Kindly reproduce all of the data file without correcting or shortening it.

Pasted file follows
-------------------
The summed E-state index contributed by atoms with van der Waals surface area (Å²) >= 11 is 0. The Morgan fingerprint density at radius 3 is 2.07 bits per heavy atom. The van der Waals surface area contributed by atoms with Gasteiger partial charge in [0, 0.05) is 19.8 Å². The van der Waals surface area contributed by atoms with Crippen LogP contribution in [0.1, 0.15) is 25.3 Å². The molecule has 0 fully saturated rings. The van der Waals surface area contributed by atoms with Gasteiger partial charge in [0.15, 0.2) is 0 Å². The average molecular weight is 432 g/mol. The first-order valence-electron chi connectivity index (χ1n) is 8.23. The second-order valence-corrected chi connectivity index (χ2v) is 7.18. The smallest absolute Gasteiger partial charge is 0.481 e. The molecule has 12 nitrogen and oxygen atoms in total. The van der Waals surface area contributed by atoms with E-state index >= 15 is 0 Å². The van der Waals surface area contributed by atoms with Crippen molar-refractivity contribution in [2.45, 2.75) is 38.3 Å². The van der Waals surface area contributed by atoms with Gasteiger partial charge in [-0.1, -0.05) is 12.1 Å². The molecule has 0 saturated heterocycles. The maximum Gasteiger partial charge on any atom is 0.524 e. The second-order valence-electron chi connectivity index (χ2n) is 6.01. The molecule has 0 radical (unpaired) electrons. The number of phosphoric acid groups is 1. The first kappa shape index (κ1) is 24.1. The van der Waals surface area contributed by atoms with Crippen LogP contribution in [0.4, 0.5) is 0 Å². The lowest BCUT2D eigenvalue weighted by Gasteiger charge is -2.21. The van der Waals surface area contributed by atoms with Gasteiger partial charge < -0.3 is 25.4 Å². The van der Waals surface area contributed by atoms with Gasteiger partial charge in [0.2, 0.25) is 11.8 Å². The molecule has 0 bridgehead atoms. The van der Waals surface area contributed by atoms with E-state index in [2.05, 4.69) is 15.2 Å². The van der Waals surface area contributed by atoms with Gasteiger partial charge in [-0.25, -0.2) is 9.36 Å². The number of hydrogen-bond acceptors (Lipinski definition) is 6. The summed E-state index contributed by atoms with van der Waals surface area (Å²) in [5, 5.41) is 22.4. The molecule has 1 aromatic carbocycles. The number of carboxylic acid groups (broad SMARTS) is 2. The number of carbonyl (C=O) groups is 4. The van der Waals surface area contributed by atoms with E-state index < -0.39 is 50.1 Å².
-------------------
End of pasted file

The summed E-state index contributed by atoms with van der Waals surface area (Å²) >= 11 is 0. The Morgan fingerprint density at radius 3 is 2.07 bits per heavy atom. The van der Waals surface area contributed by atoms with Gasteiger partial charge in [0, 0.05) is 19.8 Å². The van der Waals surface area contributed by atoms with Crippen LogP contribution in [0.1, 0.15) is 25.3 Å². The molecule has 0 fully saturated rings. The van der Waals surface area contributed by atoms with Gasteiger partial charge in [0.15, 0.2) is 0 Å². The average molecular weight is 432 g/mol. The first-order valence-electron chi connectivity index (χ1n) is 8.23. The second-order valence-corrected chi connectivity index (χ2v) is 7.18. The smallest absolute Gasteiger partial charge is 0.481 e. The molecule has 12 nitrogen and oxygen atoms in total. The van der Waals surface area contributed by atoms with E-state index >= 15 is 0 Å². The van der Waals surface area contributed by atoms with Crippen molar-refractivity contribution in [2.45, 2.75) is 38.3 Å². The van der Waals surface area contributed by atoms with Gasteiger partial charge in [-0.1, -0.05) is 12.1 Å². The molecule has 0 saturated heterocycles. The maximum Gasteiger partial charge on any atom is 0.524 e. The second-order valence-electron chi connectivity index (χ2n) is 6.01. The molecule has 0 radical (unpaired) electrons. The number of phosphoric acid groups is 1. The first kappa shape index (κ1) is 24.1. The van der Waals surface area contributed by atoms with Crippen LogP contribution in [0.4, 0.5) is 0 Å². The lowest BCUT2D eigenvalue weighted by Gasteiger charge is -2.21. The van der Waals surface area contributed by atoms with Gasteiger partial charge < -0.3 is 25.4 Å². The van der Waals surface area contributed by atoms with Gasteiger partial charge in [0.2, 0.25) is 11.8 Å². The molecule has 0 bridgehead atoms. The van der Waals surface area contributed by atoms with E-state index in [2.05, 4.69) is 15.2 Å². The van der Waals surface area contributed by atoms with Gasteiger partial charge in [-0.25, -0.2) is 9.36 Å². The number of hydrogen-bond acceptors (Lipinski definition) is 6. The summed E-state index contributed by atoms with van der Waals surface area (Å²) in [5, 5.41) is 22.4. The molecule has 1 aromatic carbocycles. The number of carboxylic acid groups (broad SMARTS) is 2. The number of carbonyl (C=O) groups is 4. The van der Waals surface area contributed by atoms with E-state index < -0.39 is 50.1 Å².